I think that tells you everything you need to know about my attitude to fashion.


2) As a teen, were you an emo, goth, punk, grunger, or prep?

Um. I never could be bothered with the make-up requirements for goth, but I suspect I tended more that way in other respects, with bits of punk and grunger too. I mean, I never did do the blue stonewash jeans classic rocker look, I always wore black and purple.


3) Have you ever had a crazy hairstyle/colour?

Ever since I was 18 right up until the present. I'm normally one or more of blue, purple, or pink, but I've been other colours too. Went jet black once; didn't like it.


4) Do you think we ever really grow out of our teen selves?

I certainly haven't. But then I was quite elderly in outlook from about the age of 18 months, so... (this is possibly down to the autism, which obvs was undiagnosed when I was a young 'un.


5) Is there any fashion style you wish you could wear but maybe don't have the confidence?

It's not the confidence, it's the tolerance for pain. I wish I could wear halter neck tops, but my boobs are so heavy that they give me horrific neck ache within seconds of putting them on.

The Blood is the Life for 11-08-2017

Aug. 11th, 2017 11:00 am
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Doctor Strange film, 2016, dir. Scott Derrickson
A strange mish-mash, and there's little distinction between the bits I loved and the bits I didn't care about. I like the resolution (it was spoiled by a friend, and the reason I watched)—I've never seen time travel/narrative looping played quite that way, and it was clever. The mirror universe and unfolding, kaleidoscopic visual effects are phenomal—Inception didn't look this cool; it's such a finely rendered, dense, evocative aesthetic, and I could watch it all day. But the magic (as ... sparks, I guess?) effects are uninspired, and: the acting! the character arcs! the sense that no one in the film want so be there or is taking it seriously, including Swinton, whose presence was already unjustified but who I at least expected to live it up (as she has elsewhere, see: Constantine). I find Marvel boring, and this Marvel is no exception (and the humor's awful), but the bits I like, I sincerely love. Bless that we have the technology for effects like this now, for worlds folding and unfolding, for dense particle physics and shattered glass.

Captain America: The Winter Soldier, film, 2014, dir. Joe Russo, Anthony Russo
I watched this for Bucky and I remain true to type: I loved him—the only Marvel character I've ever much loved, and for no especial reason but that dark, tortured, mask-wearing, augmented and/or disabled, brainwashed but the face of the one he loves can save him are tried and true trash tropes for me. But, honestly, this is one of the more successful Marvel movies I've encountered, thanks to its smaller, interpersonal focus. I guess there was a larger plot, and I hate the use of Hydra as a Nazi metaphor that manages to wildly miss the point, and the pacing and resolutions were predictable, and there's still not two women to run together (in other words: a Marvel movie); but the characters sold me and it has emotional payoff, which is what I've retained.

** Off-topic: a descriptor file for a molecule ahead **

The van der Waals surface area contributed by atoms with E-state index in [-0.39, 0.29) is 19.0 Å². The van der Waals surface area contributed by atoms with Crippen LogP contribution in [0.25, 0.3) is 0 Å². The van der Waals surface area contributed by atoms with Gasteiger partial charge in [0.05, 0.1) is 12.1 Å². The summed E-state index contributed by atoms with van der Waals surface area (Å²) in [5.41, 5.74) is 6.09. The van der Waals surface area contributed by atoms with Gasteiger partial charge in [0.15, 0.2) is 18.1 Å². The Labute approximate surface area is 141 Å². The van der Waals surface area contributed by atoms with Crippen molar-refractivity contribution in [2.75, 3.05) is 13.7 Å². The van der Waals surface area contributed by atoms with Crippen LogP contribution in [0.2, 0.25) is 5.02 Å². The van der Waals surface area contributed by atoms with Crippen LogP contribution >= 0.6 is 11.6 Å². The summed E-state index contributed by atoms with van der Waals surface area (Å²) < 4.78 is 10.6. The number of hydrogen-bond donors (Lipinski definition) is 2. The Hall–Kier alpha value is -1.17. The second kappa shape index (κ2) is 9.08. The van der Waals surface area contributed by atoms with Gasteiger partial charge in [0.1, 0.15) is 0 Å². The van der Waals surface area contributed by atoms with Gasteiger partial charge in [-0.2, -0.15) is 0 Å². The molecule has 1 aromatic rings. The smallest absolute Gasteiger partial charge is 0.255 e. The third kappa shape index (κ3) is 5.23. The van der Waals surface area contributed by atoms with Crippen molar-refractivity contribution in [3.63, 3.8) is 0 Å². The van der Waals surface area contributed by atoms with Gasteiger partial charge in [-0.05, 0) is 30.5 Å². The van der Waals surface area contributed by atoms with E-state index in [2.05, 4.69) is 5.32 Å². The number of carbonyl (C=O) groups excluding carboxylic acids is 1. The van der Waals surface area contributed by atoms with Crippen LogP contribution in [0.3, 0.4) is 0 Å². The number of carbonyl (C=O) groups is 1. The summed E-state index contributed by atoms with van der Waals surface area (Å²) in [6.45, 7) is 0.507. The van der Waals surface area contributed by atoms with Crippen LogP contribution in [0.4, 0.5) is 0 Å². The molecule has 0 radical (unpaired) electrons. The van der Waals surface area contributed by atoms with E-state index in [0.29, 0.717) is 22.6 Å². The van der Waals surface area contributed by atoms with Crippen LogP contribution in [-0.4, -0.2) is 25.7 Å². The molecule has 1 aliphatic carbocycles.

Captain America: Civil War, film, 2016, dir. Joe Russo, Anthony Russo
This, meanwhile, was vaguely embarrassing. Civil wars in comics are gratuitous by nature, and this is no exception. It makes effort to avoid "bad communication = plot," only to settle for "bad self-control = plot," which isn't much better. The cameos are corny and reference characters/films that I don't care about (Spiderman was the adorable exception, and felt comfortable within the campy tone; I also liked the introduction of Black Panther). That said, the larger cast does means there's room for more than one entire lady! how novel. It also creates short, sweet, relatively successful character scenes within the supporting cast. So: a hot mess, but occasionally cute.

Ajin: Demi-Human, s1-2, 2015-2016
I love love love Polygon Pictures, and 3DCG is such a good fit here: it allows for dynamic human animation and microexpressions, which are particularly productive in developing the protagonist's character, and the ajin are fluid and intricate and disconcerting. This series is a slow-paced action-thriller; lots of big fights, surprisingly gradual plot progression—layered against psychological themes that almost-no-quite insist on being understated because they get overshadowed by the momentum of the action. That makes it weird to reflect on (not much happened, I guess? lots of interesting characters got almost no screentime?) but engaging to watch. Mostly, I wish Polygon would animate everything; I know some people have a hard time adjusting to 3D animation but the payoff is intense.

Blame!, film, 2017, dir. Hiroyuki Seshita
This was ridiculously good. I'm absolutely biased: I love generation ships, love this aesthetic—like futuristic Dark Souls, everything vast and inhuman and inhospitable—and love the themes, the devolution of society and society's stubborn, changing persistence. I haven't seen a generation ship narrative quite like this, where the ship's breakdown isn't human-triggered, via forgotten history or social divide, but ship-triggered, and it makes the ship feel larger and refreshes the trope. (I also love to think of this as canonical entertainment within Knights of Sidonia, another generation ship setting—it localizes/contextualizes both narratives.) The art design is great, the monsters are great, the action is great; as above, I want Polygon Pictures to animate everything, but they're an especially good fit for something that would need a lot of CG effects regardless, and it further allows intricate character and design details. The pacing is superb, the length just right, the frame narrative effective. I was just hugely impressed by this, in every moment, and already want to rewatch it.